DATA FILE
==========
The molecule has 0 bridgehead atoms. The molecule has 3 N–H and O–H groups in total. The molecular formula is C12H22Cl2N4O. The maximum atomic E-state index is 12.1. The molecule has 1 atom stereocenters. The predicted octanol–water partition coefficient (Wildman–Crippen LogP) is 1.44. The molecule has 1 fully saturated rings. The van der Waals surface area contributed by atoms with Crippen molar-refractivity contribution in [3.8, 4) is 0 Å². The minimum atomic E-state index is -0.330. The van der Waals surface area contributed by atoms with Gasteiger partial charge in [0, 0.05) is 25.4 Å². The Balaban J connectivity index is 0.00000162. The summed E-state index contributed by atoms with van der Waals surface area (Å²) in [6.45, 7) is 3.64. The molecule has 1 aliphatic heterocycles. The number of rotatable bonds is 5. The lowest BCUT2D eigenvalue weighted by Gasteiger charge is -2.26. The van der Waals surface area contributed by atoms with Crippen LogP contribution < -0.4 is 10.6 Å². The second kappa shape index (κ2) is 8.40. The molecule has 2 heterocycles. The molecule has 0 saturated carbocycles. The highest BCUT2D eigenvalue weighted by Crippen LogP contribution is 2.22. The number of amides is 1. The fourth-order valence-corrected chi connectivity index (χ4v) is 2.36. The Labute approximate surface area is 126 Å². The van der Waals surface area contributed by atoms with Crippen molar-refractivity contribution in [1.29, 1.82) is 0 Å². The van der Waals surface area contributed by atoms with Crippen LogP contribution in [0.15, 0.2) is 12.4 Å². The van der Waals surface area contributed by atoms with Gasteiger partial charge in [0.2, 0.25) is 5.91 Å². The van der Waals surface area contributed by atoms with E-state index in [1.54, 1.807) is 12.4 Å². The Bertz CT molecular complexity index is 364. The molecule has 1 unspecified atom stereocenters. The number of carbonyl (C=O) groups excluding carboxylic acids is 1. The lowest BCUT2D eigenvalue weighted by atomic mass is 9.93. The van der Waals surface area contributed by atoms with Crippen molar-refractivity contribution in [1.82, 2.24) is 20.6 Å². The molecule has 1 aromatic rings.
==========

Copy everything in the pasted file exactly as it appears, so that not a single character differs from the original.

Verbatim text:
The molecule has 0 bridgehead atoms. The molecule has 3 N–H and O–H groups in total. The molecular formula is C12H22Cl2N4O. The maximum atomic E-state index is 12.1. The molecule has 1 atom stereocenters. The predicted octanol–water partition coefficient (Wildman–Crippen LogP) is 1.44. The molecule has 1 fully saturated rings. The van der Waals surface area contributed by atoms with Crippen molar-refractivity contribution in [3.8, 4) is 0 Å². The minimum atomic E-state index is -0.330. The van der Waals surface area contributed by atoms with Gasteiger partial charge in [0, 0.05) is 25.4 Å². The Balaban J connectivity index is 0.00000162. The summed E-state index contributed by atoms with van der Waals surface area (Å²) in [6.45, 7) is 3.64. The molecule has 1 aliphatic heterocycles. The number of rotatable bonds is 5. The lowest BCUT2D eigenvalue weighted by Gasteiger charge is -2.26. The van der Waals surface area contributed by atoms with Crippen LogP contribution < -0.4 is 10.6 Å². The second kappa shape index (κ2) is 8.40. The molecule has 2 heterocycles. The molecule has 0 saturated carbocycles. The highest BCUT2D eigenvalue weighted by Crippen LogP contribution is 2.22. The number of amides is 1. The fourth-order valence-corrected chi connectivity index (χ4v) is 2.36. The Labute approximate surface area is 126 Å². The van der Waals surface area contributed by atoms with Crippen molar-refractivity contribution in [1.29, 1.82) is 0 Å². The van der Waals surface area contributed by atoms with Crippen LogP contribution in [0.15, 0.2) is 12.4 Å². The van der Waals surface area contributed by atoms with Gasteiger partial charge in [0.2, 0.25) is 5.91 Å². The van der Waals surface area contributed by atoms with E-state index in [1.54, 1.807) is 12.4 Å². The Bertz CT molecular complexity index is 364. The molecule has 1 unspecified atom stereocenters. The number of carbonyl (C=O) groups excluding carboxylic acids is 1. The lowest BCUT2D eigenvalue weighted by atomic mass is 9.93. The van der Waals surface area contributed by atoms with Crippen molar-refractivity contribution in [1.82, 2.24) is 20.6 Å². The molecule has 1 aromatic rings.